2.3. The Experiment Setup

The experimental setup is shown in Figure 4. The experiment was carried out through a brick wall of 28-cm thickness in the Bio-radar Laboratory, Fourth Military Medical University, Xi’an, China. On the floor behind the wall, there were coordinates of ranges and angles with the origin being the transmitting antenna.The antennas of the multistaticUWB radar were deployed as a line array in which the receiving antennas were placed close with the transmitting one. The antenna array was about 1.1 m above the floor. In the experiment, the time window of the multistatic UWB radar was set as 0–60 ns. The parameter, which corresponds to the range dimension in the 2D UWB data, determines the detection range of the radar. By multiplying the propagation speed of electromagnetic waves, the time window theoretically ranges from 0m to 9m in free space. Additionally, the sampling number in the range of the data was set as 2048. This means that the 0–60 ns range is quantified into 2048 points. The measuring speed in the time of the data was set as 64 Hz. For a measurement duration being about 80 s, this means that 64 × 80 records of data are measured. Given the sampling number, each record contains 2048 data points. The UWB raw data were stored and processed in the computer. All the processing algorithms were implemented in the MATLAB (Mathworkd Inc., Natick, MA, USA) environment.
Two types of measurement were performed by using different targets. In the first one, as shown in Figure 5, a healthy volunteer (25 years old, male) was measured by the radar. During the measurement, he curled upon a camp bed behind the wall and with his feet pointing to the transmitting antenna. By the posture, his body orientation was nearly parallel to the radar’s radial direction. Thus, the respiratory-motion response in the UWB echoes was theoretically much weaker than that when his thorax faced to the radar. Additionally, the volunteer was measured at three different positions, namely (4 m, 0°), (6 m, 0°), and (6 m, −20°) away from the transmitting antenna. Under the scenarios, performance of the multistatic UWB radar and the data fusion algorithm for improved detection of weak respiration was investigated. During the measurement, the volunteer kept motionless and breathed freely. At the same time, he the counted number of his breaths. The number was then used to figure out the respiration rate, which would provide a comparison for the results detected by the UWB radar.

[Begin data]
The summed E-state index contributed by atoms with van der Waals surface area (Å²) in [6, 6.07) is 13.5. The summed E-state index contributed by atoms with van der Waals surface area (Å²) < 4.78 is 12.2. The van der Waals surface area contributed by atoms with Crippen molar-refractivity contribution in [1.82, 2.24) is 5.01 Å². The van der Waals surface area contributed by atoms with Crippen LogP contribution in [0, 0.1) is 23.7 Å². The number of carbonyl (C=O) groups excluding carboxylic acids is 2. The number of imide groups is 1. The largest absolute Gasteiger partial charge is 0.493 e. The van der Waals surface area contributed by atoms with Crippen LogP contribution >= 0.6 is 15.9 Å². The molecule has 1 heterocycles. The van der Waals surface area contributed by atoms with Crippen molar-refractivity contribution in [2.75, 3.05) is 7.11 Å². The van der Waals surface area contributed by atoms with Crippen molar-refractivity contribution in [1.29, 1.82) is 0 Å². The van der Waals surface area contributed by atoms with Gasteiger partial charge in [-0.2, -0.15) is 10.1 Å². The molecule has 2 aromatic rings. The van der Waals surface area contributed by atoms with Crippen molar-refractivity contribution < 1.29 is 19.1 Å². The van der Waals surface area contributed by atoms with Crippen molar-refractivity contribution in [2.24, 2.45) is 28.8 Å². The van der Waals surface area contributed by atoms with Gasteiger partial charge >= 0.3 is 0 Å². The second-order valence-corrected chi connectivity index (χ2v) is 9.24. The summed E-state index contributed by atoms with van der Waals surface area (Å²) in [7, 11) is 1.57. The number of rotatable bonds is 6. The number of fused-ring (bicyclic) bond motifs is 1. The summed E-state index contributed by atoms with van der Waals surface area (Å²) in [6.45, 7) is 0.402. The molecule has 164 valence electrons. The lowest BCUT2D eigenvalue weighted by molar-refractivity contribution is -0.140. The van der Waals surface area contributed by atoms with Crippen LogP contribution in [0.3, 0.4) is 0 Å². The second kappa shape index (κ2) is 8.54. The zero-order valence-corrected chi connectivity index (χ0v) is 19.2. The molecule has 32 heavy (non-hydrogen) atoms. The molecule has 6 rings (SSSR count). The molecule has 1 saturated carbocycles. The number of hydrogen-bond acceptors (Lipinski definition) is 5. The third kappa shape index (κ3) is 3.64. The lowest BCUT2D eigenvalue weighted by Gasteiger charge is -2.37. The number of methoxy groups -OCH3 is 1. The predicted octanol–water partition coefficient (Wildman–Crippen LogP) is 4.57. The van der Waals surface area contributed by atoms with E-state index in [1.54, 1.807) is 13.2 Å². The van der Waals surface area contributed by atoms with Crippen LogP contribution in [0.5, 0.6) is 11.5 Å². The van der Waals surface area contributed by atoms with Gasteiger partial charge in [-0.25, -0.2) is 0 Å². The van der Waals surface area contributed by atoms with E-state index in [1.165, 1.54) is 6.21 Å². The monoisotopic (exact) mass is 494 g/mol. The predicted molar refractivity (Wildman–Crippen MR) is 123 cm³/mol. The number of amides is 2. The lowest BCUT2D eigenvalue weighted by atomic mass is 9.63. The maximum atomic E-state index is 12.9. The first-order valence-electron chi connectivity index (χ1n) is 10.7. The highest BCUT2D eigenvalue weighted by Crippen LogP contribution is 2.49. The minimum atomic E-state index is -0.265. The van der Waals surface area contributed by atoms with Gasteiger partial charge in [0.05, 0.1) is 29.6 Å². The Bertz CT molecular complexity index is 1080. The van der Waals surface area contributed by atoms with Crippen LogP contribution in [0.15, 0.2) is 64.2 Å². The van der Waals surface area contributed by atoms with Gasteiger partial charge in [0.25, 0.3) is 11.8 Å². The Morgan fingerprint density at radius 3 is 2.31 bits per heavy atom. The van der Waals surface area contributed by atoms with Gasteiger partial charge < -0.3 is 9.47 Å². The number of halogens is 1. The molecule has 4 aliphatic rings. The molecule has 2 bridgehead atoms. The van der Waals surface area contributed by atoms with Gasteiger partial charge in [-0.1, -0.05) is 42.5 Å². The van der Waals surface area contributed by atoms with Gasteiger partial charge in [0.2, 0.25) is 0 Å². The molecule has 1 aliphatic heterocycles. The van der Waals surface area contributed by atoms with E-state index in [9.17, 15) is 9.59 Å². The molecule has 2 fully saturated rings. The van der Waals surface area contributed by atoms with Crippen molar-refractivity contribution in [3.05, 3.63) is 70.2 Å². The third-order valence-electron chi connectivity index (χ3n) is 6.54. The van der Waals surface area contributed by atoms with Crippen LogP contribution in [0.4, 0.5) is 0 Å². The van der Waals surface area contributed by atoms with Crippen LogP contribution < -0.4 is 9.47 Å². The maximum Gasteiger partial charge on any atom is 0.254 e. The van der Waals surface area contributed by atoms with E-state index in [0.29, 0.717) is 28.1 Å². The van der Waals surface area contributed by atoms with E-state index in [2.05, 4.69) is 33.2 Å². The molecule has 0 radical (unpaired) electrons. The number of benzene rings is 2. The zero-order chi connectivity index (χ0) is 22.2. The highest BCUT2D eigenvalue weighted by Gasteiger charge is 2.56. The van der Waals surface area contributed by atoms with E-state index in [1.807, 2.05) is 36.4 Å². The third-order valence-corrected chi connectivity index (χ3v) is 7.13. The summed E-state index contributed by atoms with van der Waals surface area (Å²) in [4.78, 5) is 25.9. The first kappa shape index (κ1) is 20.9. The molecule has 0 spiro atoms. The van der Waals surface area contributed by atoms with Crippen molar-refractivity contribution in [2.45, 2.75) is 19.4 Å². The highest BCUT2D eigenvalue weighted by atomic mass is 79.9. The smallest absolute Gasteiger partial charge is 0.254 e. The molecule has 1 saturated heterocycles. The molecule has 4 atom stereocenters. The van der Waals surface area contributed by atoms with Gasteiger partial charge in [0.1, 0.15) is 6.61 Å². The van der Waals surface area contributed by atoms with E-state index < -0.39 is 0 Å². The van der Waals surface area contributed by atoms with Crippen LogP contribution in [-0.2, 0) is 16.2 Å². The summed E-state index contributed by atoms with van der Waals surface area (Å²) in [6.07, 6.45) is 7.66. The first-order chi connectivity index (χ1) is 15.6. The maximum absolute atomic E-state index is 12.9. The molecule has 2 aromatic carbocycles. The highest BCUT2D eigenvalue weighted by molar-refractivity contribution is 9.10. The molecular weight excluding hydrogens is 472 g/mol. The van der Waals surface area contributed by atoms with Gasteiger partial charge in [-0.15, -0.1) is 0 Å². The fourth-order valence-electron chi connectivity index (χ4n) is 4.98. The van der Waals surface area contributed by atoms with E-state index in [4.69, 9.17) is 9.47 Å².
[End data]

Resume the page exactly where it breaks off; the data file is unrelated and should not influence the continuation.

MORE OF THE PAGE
The other measurement used an artificial breathing object, which was shown in Figure 6a. The breathing object used a servo motor to drive a precise gear-shaft module that can turn the motor’s rotation into linear displacement. Then the module brought a reflector (a rectangular metal plate) fixed above it in motion to imitate the thorax motion due to respiration. During the measurement, the object’s frequency was set to 0.2 Hz and its displacement was ±1 mm. Additionally, the object was placed to make its reflector move perpendicularly to the radar’s radial direction, or parallel to the line of the antenna array. In this way, the object can hardly be detected by a monostatic UWB radar, namely a transmitting-receiving pair in the multistatic system. Thus, the object was detected using the multistatic UWB radar with the antenna array deployed the same as in the first measurement. Since frequency and displacement of the object’s motion can be precisely controlled, another two deployments of the antenna array were also tested: (1) as shown in Figure 6b, the receiving antennas Rx1 and Rx2 were placed at a distance of about 0.75 m, and the receiving antennas Rx3 and Rx4 about 1.5 m away from the transmitting one; (2) as shown in Figure 6c, the transmitting antenna was moved about 1.5 m away from its original position. In the two antenna deployments, the object’s motion was expectedly easier to be detected by adjusting the receiving or transmitting angle of the multistatic UWB radar.